Time Out says
Jackie Sibblies Drury’s brilliant race satire is a must-see… but we can’t tell you why
Jackie Sibblies Drury’s dizzyingly inventive, Pulitzer Prize-winning race-relations satire ‘Fairview’ manages the rare trick of being righteously provocative while more or less demanding you don’t discuss what happens in it with anybody who hasn’t seen it.
This isn’t a case of self-censorship: an email was sent by the Young Vic requesting that we refrain from spoilering its UK premiere, especially vis-à-vis the third act. (Possibly I have gone too far even acknowledging the existence of a third act.)
Which makes it a real bugger to review: usually I’m a bit dubious about the idea that spoilers are a meaningful thing, but there would be a hysterical irony (which I can’t fully explain!) if I, a white guy, decided to go against the wishes of the show’s black creatives and explain exactly what happens. Also, I seem to now be making this review entirely about me, which is also ironic, again in a difficult-to-explain style.
Anyhoo, what I can say is that ‘Fairview’ is a show that has a lot of uncomfortable hidden surprises, none of which are contained in the first act, which sees a middle-class African-American family prepare for a big birthday celebration in mildly neurotic, mildly sitcom-ish, basically fairly normal fashion.
Of all the supremely gutsy moments in Sibblies Drury’s play and Nadia Latif’s production, probably the one I can tell you about is the boldest: expending a third of the play’s running time pretending it’s a bland domestic drama. There is a hint that something is off: at the very beginning, the radio Nicola Hughes’s matriarch Beverly is dancing to distorts disconcertingly; later, there is something odd about the way mass dancing breaks out in the house; and there is an unexpected change in style as Donna Banya’s precocious teenage daughter Keisha is picked out by a spotlight to monologue away to the audience in heartfelt fashion.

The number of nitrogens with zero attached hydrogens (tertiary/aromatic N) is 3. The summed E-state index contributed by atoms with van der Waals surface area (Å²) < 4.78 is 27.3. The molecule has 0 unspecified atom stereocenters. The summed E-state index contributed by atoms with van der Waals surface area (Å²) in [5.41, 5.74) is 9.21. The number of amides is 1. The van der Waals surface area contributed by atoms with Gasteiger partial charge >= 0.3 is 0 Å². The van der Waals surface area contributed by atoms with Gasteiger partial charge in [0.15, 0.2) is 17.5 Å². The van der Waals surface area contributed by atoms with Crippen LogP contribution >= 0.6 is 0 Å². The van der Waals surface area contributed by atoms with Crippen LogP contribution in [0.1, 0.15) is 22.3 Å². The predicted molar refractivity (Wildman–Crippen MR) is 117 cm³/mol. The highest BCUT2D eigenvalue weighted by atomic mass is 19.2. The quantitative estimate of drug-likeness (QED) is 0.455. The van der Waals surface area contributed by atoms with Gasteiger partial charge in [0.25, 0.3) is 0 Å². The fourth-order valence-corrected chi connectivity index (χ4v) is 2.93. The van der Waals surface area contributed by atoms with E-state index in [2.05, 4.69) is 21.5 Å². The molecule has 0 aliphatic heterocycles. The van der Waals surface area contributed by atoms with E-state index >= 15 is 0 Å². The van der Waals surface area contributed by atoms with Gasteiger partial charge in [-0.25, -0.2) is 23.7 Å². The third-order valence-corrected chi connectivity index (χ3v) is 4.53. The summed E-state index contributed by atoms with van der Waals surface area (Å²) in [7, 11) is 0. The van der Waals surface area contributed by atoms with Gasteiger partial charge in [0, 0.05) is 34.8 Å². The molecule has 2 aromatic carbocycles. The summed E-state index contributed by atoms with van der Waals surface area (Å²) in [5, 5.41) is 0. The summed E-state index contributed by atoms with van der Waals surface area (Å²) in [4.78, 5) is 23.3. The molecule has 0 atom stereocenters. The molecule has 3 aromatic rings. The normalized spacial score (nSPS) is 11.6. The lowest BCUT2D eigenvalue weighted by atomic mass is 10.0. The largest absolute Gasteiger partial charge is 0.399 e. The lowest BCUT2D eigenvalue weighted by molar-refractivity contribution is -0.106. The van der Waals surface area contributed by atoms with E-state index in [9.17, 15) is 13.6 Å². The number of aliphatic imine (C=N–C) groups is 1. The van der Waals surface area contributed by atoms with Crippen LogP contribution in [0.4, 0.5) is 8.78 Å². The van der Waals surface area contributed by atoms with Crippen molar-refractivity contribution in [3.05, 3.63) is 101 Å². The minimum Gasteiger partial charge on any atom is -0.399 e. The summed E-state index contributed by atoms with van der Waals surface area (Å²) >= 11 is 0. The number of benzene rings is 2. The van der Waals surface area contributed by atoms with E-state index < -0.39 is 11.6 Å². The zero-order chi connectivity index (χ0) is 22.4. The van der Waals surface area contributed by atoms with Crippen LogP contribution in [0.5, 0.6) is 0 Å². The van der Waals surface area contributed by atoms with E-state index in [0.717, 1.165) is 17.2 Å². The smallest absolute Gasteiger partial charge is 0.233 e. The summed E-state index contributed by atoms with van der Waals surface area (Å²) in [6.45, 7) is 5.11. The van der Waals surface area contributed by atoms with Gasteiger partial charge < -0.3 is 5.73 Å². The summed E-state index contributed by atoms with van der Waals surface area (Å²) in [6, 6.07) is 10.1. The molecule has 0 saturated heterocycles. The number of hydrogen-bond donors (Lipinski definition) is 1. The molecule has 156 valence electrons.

But who exactly was she addressing across the fourth wall?
That question is answered in act three, which is the most I will say about act three.
That leaves act two. Without going too much into it, it’s essentially a replay of act one with added white people. Let’s not get into the how, but the what is a jaw-dropping discussion about race between a quartet of white folks: a bleeding-heart liberal, a douchey jock and a performatively fabulous gay guy – all Americans – plus a French woman. All of them feel blithely entitled to discuss their opinions on other races (at one point they discuss Slavs! It’s lovely to feel seen!), but it’s as their conversation turns inextricably towards their opinions of African-Americans that the play starts to become real watch-through-your-fingers stuff.
That’s your lot for hard details, but in essence ‘Fairview’ unfolds as a sometimes hysterically funny, sometimes deeply uncomfortable, sometimes desperately impassioned and earnest plea for white American culture to leave black American culture alone. To not try to appropriate it, fetishise it, dismiss it, render it down to its base components and repackage and resell it; to give it space to be its own thing.
I’ve specifically said ‘American’ because I think whatever resonances ‘Fairview’ may have with racial politics in Britain – and from my ivory white guy tower I would think they were considerable – there’s a cultural specificity at work here that probably means Sibblies Drury’s play won’t land with quite the same incisiveness in London. We are implicated. But we also have some distance, some cover to duck behind. We can tell ourselves it’s about other people.
Regardless, it a fantastically original and probing piece of theatre. Although there are points when the intent of the play is clearly to make its white audience uncomfortable – or at the very least, reflect upon its right to be here – it should be pointed out that Latif marshalls a for the most part hugely entertaining, technically dextrous spectacle, expertly steered from sedate sitcom pastiche to all-out chaos. There’s great work too from designer Tom Scutt: he’s created a lovely chintzy, middle-class home set… and done some other stuff too, that I can’t talk about.
Ultimately to be a white reviewer of this play is to back up much of what it’s saying about white people butting in. At least by asking reviewers to refrain from spoilers, Sibblies Drury is taking some control, has probably spared her play from the most excruciating excesses of critical analysis. But in a nutshell: you should go see ‘Fairview’; I guarantee you’ve not seen anything like it.